When gas prices go up, people complain about the economy. Most of us buy enough gas week to week that a price increase of any notable size really hits us in the wallet. Not surprisingly, rising gas prices are an easy target for those who are frustrated with, or do not understand, market economies. Many people look for villains. Who’s responsible for rising prices and why?

The most common version of this complaint is that greedy station owners and oil companies are raising prices to profit at the expense of the public. Putting aside the fact that most station owners make just a penny or two per gallon (and some even lose money, making profit off their car washes and convenience stores), is greed really the cause? And if greed is the cause, how do we explain falling gas prices, such as the slight decline we’re seeing this week?

If greed explains rising prices, perhaps then falling prices are due to a sudden attack of altruism on the part of station owners and oil companies. Could it be that they have all had a change of heart and suddenly turned magnanimous and philanthropic? Perhaps they all saw a psychologist or a preacher and suddenly realized the error of their ways.

Greedy Buyers?

Or perhaps it’s the buyers who now are greedy! After all, one reason prices fall is that people buy less of a product, opting instead for substitutes or simply reducing their consumption. In the case of gasoline, people might be taking public transportation, carpooling, or buying more fuel-efficient cars. Why is their desire to get the most out of their resources any less greedy than the same aim of the sellers of gasoline? Why do those who blame greedy sellers for rising gas prices not also “blame” greedy buyers for falling prices?

We might ask all the same questions about speculation. The Obama administration calls for new regulation of oil speculators, arguing that such speculation has been driving up prices. Unfortunately for the President, the last 60 days have seen the price of December 2016 oil contracts in a steady decline. The very same speculators he blamed for driving prices up are now driving prices down. Have they too suddenly undergone a massive switch from greed to altruism?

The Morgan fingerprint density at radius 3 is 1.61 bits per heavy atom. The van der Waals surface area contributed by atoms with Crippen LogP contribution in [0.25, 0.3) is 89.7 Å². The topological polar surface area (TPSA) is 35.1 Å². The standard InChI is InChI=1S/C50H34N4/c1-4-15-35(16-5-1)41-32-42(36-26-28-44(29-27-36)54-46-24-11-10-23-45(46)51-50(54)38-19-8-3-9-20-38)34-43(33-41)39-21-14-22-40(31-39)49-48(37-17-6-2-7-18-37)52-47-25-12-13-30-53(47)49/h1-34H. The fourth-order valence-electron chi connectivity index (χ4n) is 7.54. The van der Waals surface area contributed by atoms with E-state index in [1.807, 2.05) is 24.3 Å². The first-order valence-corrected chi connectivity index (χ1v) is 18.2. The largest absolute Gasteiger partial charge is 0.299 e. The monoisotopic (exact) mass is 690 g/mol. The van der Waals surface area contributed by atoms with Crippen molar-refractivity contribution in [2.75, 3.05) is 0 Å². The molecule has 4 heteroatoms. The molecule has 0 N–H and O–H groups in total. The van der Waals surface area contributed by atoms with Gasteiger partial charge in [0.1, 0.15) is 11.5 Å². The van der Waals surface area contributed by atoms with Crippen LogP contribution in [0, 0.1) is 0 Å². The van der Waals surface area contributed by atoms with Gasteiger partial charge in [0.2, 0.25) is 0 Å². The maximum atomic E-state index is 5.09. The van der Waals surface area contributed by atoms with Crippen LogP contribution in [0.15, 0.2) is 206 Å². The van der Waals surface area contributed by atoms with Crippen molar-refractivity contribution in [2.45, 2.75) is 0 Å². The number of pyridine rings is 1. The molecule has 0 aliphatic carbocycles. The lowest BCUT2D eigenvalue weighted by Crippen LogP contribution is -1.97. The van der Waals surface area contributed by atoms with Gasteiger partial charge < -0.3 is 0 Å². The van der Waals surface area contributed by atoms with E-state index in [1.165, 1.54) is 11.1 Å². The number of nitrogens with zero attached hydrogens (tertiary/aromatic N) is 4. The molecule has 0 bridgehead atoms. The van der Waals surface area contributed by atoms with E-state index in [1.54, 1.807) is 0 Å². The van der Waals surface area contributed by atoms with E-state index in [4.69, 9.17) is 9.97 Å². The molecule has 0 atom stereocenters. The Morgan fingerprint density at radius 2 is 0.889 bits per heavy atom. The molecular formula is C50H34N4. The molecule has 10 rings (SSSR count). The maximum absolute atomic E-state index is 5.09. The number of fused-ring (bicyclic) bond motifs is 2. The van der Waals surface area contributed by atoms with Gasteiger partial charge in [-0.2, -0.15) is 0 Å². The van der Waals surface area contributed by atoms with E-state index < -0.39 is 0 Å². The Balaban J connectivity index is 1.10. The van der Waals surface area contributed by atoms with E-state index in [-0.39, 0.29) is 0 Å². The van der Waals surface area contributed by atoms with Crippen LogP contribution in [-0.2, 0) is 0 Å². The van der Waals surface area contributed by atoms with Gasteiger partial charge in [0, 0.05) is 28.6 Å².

Economists have long noted that one big advantage of speculation is that it reduces variation in prices by giving those who think a price will change in one direction or another the chance to profit from their expectations. And it is often forgotten that for every speculator who buys a futures contract with the expectation that prices will rise, there is someone selling that contract who thinks prices will fall. Blaming speculators for profiting from rising prices ignores the other half of those speculators who lose wealth when prices rise. It takes two to tango . . . and speculate. The same greed that drives prices up, drives them down.

The upshot is that explaining price changes and the effects of speculation by reference to “greed” is not likely to explain much at all. The reality of markets is that self-interest is omnipresent and thus part of the explanation of pretty much everything. Therefore invoking greed for a particular price hike adds little or nothing. Changes in gas prices can no more be credited to or blamed on greed than airplane crashes can be blamed on gravity.

Underlying Factors

Instead, we should be looking at the underlying factors affecting supply and demand. Longer run trends such as global economic growth and political instability will affect prices, as will shorter run factors such as the weather, the time of year, regulation, and changes in consumer behavior and inventories.

If it really is all about greed, what good are economists? Economic phenomena can rarely be explained by reference to intentions only. Market outcomes are the results of human action, yes, but not human design.

If we want to be serious about understanding movements in gas prices, or any other price, we need to get beyond the psychology of the actors and grasp how their intentions interact in ways that produce the patterns of outcomes we observe in the market. It is that task for which economists are uniquely suited.

Steven Horwitz

Steven Horwitz is the Charles A. Dana Professor of Economics at St. Lawrence University and the author of Microfoundations and Macroeconomics: An Austrian Perspective, now in paperback.